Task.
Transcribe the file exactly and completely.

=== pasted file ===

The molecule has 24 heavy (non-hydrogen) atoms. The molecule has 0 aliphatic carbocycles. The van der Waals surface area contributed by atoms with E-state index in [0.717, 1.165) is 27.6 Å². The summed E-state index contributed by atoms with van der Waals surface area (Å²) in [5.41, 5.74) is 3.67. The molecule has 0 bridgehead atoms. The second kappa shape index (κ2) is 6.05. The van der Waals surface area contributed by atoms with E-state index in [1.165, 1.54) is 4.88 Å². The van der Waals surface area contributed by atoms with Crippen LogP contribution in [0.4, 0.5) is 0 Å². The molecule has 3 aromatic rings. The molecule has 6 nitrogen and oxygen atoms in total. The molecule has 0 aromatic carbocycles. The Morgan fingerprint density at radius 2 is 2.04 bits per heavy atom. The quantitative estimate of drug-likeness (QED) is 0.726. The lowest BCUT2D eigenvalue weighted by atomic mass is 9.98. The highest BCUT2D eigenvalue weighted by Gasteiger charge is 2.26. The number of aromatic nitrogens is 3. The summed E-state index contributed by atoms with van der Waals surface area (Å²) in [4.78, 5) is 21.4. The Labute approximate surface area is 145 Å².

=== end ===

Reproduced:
The molecule has 24 heavy (non-hydrogen) atoms. The molecule has 0 aliphatic carbocycles. The van der Waals surface area contributed by atoms with E-state index in [0.717, 1.165) is 27.6 Å². The summed E-state index contributed by atoms with van der Waals surface area (Å²) in [5.41, 5.74) is 3.67. The molecule has 0 bridgehead atoms. The second kappa shape index (κ2) is 6.05. The van der Waals surface area contributed by atoms with E-state index in [1.165, 1.54) is 4.88 Å². The van der Waals surface area contributed by atoms with Crippen LogP contribution in [0.4, 0.5) is 0 Å². The molecule has 3 aromatic rings. The molecule has 6 nitrogen and oxygen atoms in total. The molecule has 0 aromatic carbocycles. The Morgan fingerprint density at radius 2 is 2.04 bits per heavy atom. The quantitative estimate of drug-likeness (QED) is 0.726. The lowest BCUT2D eigenvalue weighted by atomic mass is 9.98. The highest BCUT2D eigenvalue weighted by Gasteiger charge is 2.26. The number of aromatic nitrogens is 3. The summed E-state index contributed by atoms with van der Waals surface area (Å²) in [4.78, 5) is 21.4. The Labute approximate surface area is 145 Å².